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The new pentavalent rotavirus vaccine composed of bovine (strain WC3) -human rotavirus reassortants.
Pediatr Infect Dis J 2006; 25(7):577-83PI

Abstract

BACKGROUND

Infantile gastroenteritis caused by human rotaviruses is a prevalent disease throughout the world, causing dehydration and hospitalization in all countries. In developing countries, it is associated with a high mortality. A licensed vaccine against rotavirus was withdrawn because of a causal association with intussusception. A new vaccine has been developed and is a candidate for licensure.

METHODS

To recount the early development and recent demonstration of the safety and efficacy of the new vaccine. A bovine rotavirus attenuated for humans was isolated and reassorted with human rotaviruses of serotypes G1-4 and P1 to create a pentavalent vaccine. Multiple placebo-controlled clinical trials, including one involving approximately 70,000 infants, were conducted in multiple developed countries.

RESULTS

The pentavalent vaccine was well tolerated by infants less than 8 months of age, and the incidence of intussusception was similar among vaccine and placebo recipients. More than 90% of infants had a significant rise in serum antirotavirus IgA titer after 3 doses. Efficacy of 95% against severe disease causing hospitalization or emergency care was demonstrated, and pentavalent vaccine prevented 74% of all rotavirus disease.

CONCLUSIONS

If widely used, pentavalent vaccine would control rotavirus disease in the United States and other developed countries and could also have a major effect in developing countries.

Authors+Show Affiliations

Division of Infectious Diseases, ARC 1202, Children's Hospital of Philadelphia and University of Pennsylvania School of Medicine, Philadelphia, 19104, USA. clarkf@email.chop.eduNo affiliation info availableNo affiliation info availableNo affiliation info available

Pub Type(s)

Journal Article
Review

Language

eng

PubMed ID

16804425

Citation

Clark, H Fred, et al. "The New Pentavalent Rotavirus Vaccine Composed of Bovine (strain WC3) -human Rotavirus Reassortants." The Pediatric Infectious Disease Journal, vol. 25, no. 7, 2006, pp. 577-83.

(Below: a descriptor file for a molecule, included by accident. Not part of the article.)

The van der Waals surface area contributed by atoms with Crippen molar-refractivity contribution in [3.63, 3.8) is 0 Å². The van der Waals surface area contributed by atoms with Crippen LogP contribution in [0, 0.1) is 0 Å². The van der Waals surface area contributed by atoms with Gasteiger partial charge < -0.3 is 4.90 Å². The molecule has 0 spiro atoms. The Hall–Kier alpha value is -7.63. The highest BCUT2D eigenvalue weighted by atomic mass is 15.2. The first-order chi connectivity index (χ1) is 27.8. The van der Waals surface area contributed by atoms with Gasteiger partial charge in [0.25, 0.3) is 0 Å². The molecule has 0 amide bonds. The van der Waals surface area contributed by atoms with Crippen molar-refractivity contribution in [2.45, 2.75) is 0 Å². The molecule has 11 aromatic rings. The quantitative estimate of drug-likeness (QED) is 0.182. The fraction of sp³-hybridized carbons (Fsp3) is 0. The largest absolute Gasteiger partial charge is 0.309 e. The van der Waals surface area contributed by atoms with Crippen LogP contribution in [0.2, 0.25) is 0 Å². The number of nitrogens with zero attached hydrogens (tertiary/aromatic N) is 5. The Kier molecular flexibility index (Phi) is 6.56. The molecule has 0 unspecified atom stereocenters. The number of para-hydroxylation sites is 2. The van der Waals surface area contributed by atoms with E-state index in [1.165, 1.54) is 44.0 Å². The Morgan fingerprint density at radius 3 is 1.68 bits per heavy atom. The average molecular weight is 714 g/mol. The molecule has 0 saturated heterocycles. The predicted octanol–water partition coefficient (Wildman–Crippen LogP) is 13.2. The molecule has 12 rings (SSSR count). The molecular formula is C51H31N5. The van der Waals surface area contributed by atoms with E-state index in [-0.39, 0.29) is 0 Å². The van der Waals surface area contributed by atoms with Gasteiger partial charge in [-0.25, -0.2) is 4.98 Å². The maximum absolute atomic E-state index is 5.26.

Clark HF, Offit PA, Plotkin SA, et al. The new pentavalent rotavirus vaccine composed of bovine (strain WC3) -human rotavirus reassortants. Pediatr Infect Dis J. 2006;25(7):577-83.
Clark, H. F., Offit, P. A., Plotkin, S. A., & Heaton, P. M. (2006). The new pentavalent rotavirus vaccine composed of bovine (strain WC3) -human rotavirus reassortants. The Pediatric Infectious Disease Journal, 25(7), pp. 577-83.
Clark HF, et al. The New Pentavalent Rotavirus Vaccine Composed of Bovine (strain WC3) -human Rotavirus Reassortants. Pediatr Infect Dis J. 2006;25(7):577-83. PubMed PMID: 16804425.
* Article titles in AMA citation format should be in sentence-case
TY - JOUR T1 - The new pentavalent rotavirus vaccine composed of bovine (strain WC3) -human rotavirus reassortants. AU - Clark,H Fred, AU - Offit,Paul A, AU - Plotkin,Stanley A, AU - Heaton,Penny M, PY - 2006/6/29/pubmed PY - 2006/8/9/medline PY - 2006/6/29/entrez SP - 577 EP - 83 JF - The Pediatric infectious disease journal JO - Pediatr. Infect. Dis. J. VL - 25 IS - 7 N2 - BACKGROUND: Infantile gastroenteritis caused by human rotaviruses is a prevalent disease throughout the world, causing dehydration and hospitalization in all countries. In developing countries, it is associated with a high mortality. A licensed vaccine against rotavirus was withdrawn because of a causal association with intussusception. A new vaccine has been developed and is a candidate for licensure. METHODS: To recount the early development and recent demonstration of the safety and efficacy of the new vaccine. A bovine rotavirus attenuated for humans was isolated and reassorted with human rotaviruses of serotypes G1-4 and P1 to create a pentavalent vaccine. Multiple placebo-controlled clinical trials, including one involving approximately 70,000 infants, were conducted in multiple developed countries. RESULTS: The pentavalent vaccine was well tolerated by infants less than 8 months of age, and the incidence of intussusception was similar among vaccine and placebo recipients. More than 90% of infants had a significant rise in serum antirotavirus IgA titer after 3 doses. Efficacy of 95% against severe disease causing hospitalization or emergency care was demonstrated, and pentavalent vaccine prevented 74% of all rotavirus disease. CONCLUSIONS: If widely used, pentavalent vaccine would control rotavirus disease in the United States and other developed countries and could also have a major effect in developing countries. SN - 0891-3668 UR - https://www.unboundmedicine.com/medline/citation/16804425/The_new_pentavalent_rotavirus_vaccine_composed_of_bovine__strain_WC3___human_rotavirus_reassortants_ L2 - http://dx.doi.org/10.1097/01.inf.0000220283.58039.b6 DB - PRIME DP - Unbound Medicine ER -